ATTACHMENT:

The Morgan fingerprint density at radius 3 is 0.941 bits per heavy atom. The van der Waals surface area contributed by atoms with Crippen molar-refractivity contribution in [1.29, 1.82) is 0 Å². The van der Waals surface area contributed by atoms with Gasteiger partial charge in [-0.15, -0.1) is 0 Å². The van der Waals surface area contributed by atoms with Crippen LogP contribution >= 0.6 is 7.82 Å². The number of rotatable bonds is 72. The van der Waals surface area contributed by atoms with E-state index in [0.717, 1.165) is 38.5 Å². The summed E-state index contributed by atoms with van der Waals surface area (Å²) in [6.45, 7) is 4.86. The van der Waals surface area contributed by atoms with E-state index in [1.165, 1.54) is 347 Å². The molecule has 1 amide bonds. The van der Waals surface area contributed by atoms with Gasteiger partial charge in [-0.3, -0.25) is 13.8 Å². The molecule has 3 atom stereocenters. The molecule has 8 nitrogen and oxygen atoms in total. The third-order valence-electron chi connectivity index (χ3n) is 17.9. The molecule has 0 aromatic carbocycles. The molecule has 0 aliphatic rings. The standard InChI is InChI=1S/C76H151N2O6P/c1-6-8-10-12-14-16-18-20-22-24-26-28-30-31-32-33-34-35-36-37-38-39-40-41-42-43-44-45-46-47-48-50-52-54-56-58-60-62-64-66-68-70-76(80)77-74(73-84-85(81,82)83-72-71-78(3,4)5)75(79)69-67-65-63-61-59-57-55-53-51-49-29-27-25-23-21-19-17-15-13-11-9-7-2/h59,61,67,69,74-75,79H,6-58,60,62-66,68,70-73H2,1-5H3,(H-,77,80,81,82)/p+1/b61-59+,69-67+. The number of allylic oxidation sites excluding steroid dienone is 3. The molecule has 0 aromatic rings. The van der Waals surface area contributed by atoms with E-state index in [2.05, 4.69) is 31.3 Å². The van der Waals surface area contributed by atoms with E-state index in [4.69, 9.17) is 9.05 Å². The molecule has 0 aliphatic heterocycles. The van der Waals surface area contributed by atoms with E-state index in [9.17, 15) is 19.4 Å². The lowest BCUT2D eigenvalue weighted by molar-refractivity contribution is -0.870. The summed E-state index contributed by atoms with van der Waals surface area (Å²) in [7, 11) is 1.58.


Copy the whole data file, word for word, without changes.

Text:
The Morgan fingerprint density at radius 3 is 0.941 bits per heavy atom. The van der Waals surface area contributed by atoms with Crippen molar-refractivity contribution in [1.29, 1.82) is 0 Å². The van der Waals surface area contributed by atoms with Gasteiger partial charge in [-0.15, -0.1) is 0 Å². The van der Waals surface area contributed by atoms with Crippen LogP contribution >= 0.6 is 7.82 Å². The number of rotatable bonds is 72. The van der Waals surface area contributed by atoms with E-state index in [0.717, 1.165) is 38.5 Å². The summed E-state index contributed by atoms with van der Waals surface area (Å²) in [6.45, 7) is 4.86. The van der Waals surface area contributed by atoms with E-state index in [1.165, 1.54) is 347 Å². The molecule has 1 amide bonds. The van der Waals surface area contributed by atoms with Gasteiger partial charge in [-0.3, -0.25) is 13.8 Å². The molecule has 3 atom stereocenters. The molecule has 8 nitrogen and oxygen atoms in total. The third-order valence-electron chi connectivity index (χ3n) is 17.9. The molecule has 0 aromatic carbocycles. The molecule has 0 aliphatic rings. The standard InChI is InChI=1S/C76H151N2O6P/c1-6-8-10-12-14-16-18-20-22-24-26-28-30-31-32-33-34-35-36-37-38-39-40-41-42-43-44-45-46-47-48-50-52-54-56-58-60-62-64-66-68-70-76(80)77-74(73-84-85(81,82)83-72-71-78(3,4)5)75(79)69-67-65-63-61-59-57-55-53-51-49-29-27-25-23-21-19-17-15-13-11-9-7-2/h59,61,67,69,74-75,79H,6-58,60,62-66,68,70-73H2,1-5H3,(H-,77,80,81,82)/p+1/b61-59+,69-67+. The number of allylic oxidation sites excluding steroid dienone is 3. The molecule has 0 aromatic rings. The van der Waals surface area contributed by atoms with E-state index in [2.05, 4.69) is 31.3 Å². The van der Waals surface area contributed by atoms with E-state index in [4.69, 9.17) is 9.05 Å². The molecule has 0 aliphatic heterocycles. The van der Waals surface area contributed by atoms with E-state index in [9.17, 15) is 19.4 Å². The lowest BCUT2D eigenvalue weighted by molar-refractivity contribution is -0.870. The summed E-state index contributed by atoms with van der Waals surface area (Å²) in [7, 11) is 1.58.